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This is what my lecturer taught me.

If you have $\sqrt{A}+\sqrt{B}=\sqrt{C}+\sqrt{D}$

You can easily convert to $A+B=C+D$ or $AB=CD$

And then he gave me an example.

$\sqrt{8x+1}+\sqrt{3x-5}=\sqrt{7x+4}+\sqrt{2x-2}$ Find x.

Which is totally work.


After that, I've tried to make my own problem.

But there are some of the problems doesn't work with this technique.

For example, $\sqrt{5x+25}+\sqrt{x}=\sqrt{4x}+\sqrt{3x-5}$.

If I use this technique I'll get $x=30$.

But if I solve the problem normally by power 2 both side I'll get $x = \frac { 40 } { 11 } + \frac { 10 \sqrt { 115 } } { 11 }$.


Questions:

Does anyone know how this technique works?

And what're the limitations?

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    $\begingroup$ This would work if one among $A$ and $B$ is $0$ $\textbf{and}$ one among $C$ and $D$ is $0$. OR in general $\sqrt{AB}=\sqrt{CD}$. $\endgroup$ – Yadati Kiran Jan 30 at 6:52
  • $\begingroup$ Yes, it will if (A or B is zero) and (C or D is Zero). But he told me you can use with any equation with 4 square root. And It usually works I've done that. But there are some equations doesn't. $\endgroup$ – b.ben Jan 30 at 6:59
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    $\begingroup$ I think it's not very sensible to think that you can just convert the equation with square roots to the equation without square roots, if it most of the time doesn't work. So I don't recommend trying to learn this. Instead, you can think when the equations are equivalent. The main point is that $$ (\sqrt{A} + \sqrt{B})^2 = |A| + 2\sqrt{AB} + |B| \neq A +B $$ $\endgroup$ – Matti P. Jan 30 at 7:00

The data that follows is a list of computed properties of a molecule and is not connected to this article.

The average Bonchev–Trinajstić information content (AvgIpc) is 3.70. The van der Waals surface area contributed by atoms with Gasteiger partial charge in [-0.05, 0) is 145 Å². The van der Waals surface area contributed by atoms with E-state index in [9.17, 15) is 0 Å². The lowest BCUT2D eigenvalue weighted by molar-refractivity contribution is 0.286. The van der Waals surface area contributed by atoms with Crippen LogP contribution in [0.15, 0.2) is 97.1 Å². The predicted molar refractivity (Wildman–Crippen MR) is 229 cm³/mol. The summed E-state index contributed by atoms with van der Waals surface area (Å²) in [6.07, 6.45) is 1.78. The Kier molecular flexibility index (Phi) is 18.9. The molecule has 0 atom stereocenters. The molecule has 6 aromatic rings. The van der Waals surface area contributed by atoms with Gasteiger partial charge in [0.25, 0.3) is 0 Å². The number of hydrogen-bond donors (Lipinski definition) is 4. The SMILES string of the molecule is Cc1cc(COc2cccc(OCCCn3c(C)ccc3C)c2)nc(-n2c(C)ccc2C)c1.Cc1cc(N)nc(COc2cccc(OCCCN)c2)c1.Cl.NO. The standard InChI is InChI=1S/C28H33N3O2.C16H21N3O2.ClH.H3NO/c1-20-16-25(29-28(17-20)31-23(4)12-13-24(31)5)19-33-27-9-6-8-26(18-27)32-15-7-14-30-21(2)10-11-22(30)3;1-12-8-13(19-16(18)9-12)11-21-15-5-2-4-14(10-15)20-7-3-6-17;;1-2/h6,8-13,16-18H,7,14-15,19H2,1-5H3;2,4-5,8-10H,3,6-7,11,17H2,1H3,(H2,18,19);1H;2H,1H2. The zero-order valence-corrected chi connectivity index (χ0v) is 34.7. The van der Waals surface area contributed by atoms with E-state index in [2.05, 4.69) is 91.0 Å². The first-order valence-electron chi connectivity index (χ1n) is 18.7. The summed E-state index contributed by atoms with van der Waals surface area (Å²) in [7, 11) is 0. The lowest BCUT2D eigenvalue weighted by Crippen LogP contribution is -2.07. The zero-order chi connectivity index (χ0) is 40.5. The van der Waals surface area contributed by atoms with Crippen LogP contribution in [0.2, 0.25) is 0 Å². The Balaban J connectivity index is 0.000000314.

• $\begingroup$ @MattiP. Totally agreed I shouldn't learn this. I just figured out the example he gave if we recheck the answer we will see that A=C and B=D. $\endgroup$ – b.ben Jan 30 at 7:25
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Try $A=25$, $B=1$ and $C=D=9$.

We see that $$A+B\neq C+D$$ and $$AB\neq CD,$$ but $$\sqrt{A}+\sqrt{B}=\sqrt{C}+\sqrt{D}.$$

We can try to understand, when it happens.

Firstly, $A$, $B$, $C$ and $D$ are non-negatives.

If $A=B$ and $C=D$ we obtain $A+B=C+D$ and $AB=CD.$

Now, let $A>B$, $C>D$, but $A+B=C+D$.

Thus, after squaring of the both sides we obtain $$A+B+2\sqrt{AB}=C+D+2\sqrt{CD},$$ which gives $$AB=CD.$$ Thus, $$(A+B)^2-4AB=(C+D)^2-4CD$$ or $$(A-B)^2=(C-D)^2$$ or $$A-B=C-D,$$ which after summing with $$A+B=C+D$$ gives $$A=C$$ and $$B=D.$$

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Squaring both sides: $\sqrt A+\sqrt B=\sqrt C + \sqrt D\implies A+B+2\sqrt{AB}=C+D+2\sqrt{CD}$

Therefore the technique works if $A$ or $B=0$ and $C$ or $D=0$.

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  • $\begingroup$ I've added A=C and B=D, I just figure out that, Every example my lecturer gave. If I recheck the answer it's always A=C and B=D. $\endgroup$ – b.ben Jan 30 at 7:21
  • $\begingroup$ If $A=0$ or $B=0$ and $C=0$ or $D=0$, then you are left with a term of the form $\sqrt{x}=\sqrt{y}$. Surely the technique works in this case, but I guess we already knew that. Similary if $A=C$ and $B=D$, we get the form $2\sqrt x=2\sqrt y$, so there is nothing going on. The interesting case is when $AB=CD$ $\endgroup$ – klirk Jan 30 at 18:30
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If $A+B=C+D$ and $AB=CD$, then $\sqrt{AB}=\sqrt{CD}$, so that $(\sqrt{A}+\sqrt{B})^2 = A+2\sqrt{AB}+B=C+2\sqrt{CD}+D=(\sqrt{C}+\sqrt{D})^2$.

So if you have an equation of the form $\sqrt{A}+\sqrt{B}=\sqrt{C}+\sqrt{D}$, you can form the equations $A+B=C+D$ and $AB=CD$, and try to find a simultaneous solution to both equations, and that will give a solution to the original equation.

It's not enough to find a solution to just one of $A+B=C+D$ and $AB=CD$, as others have pointed out.

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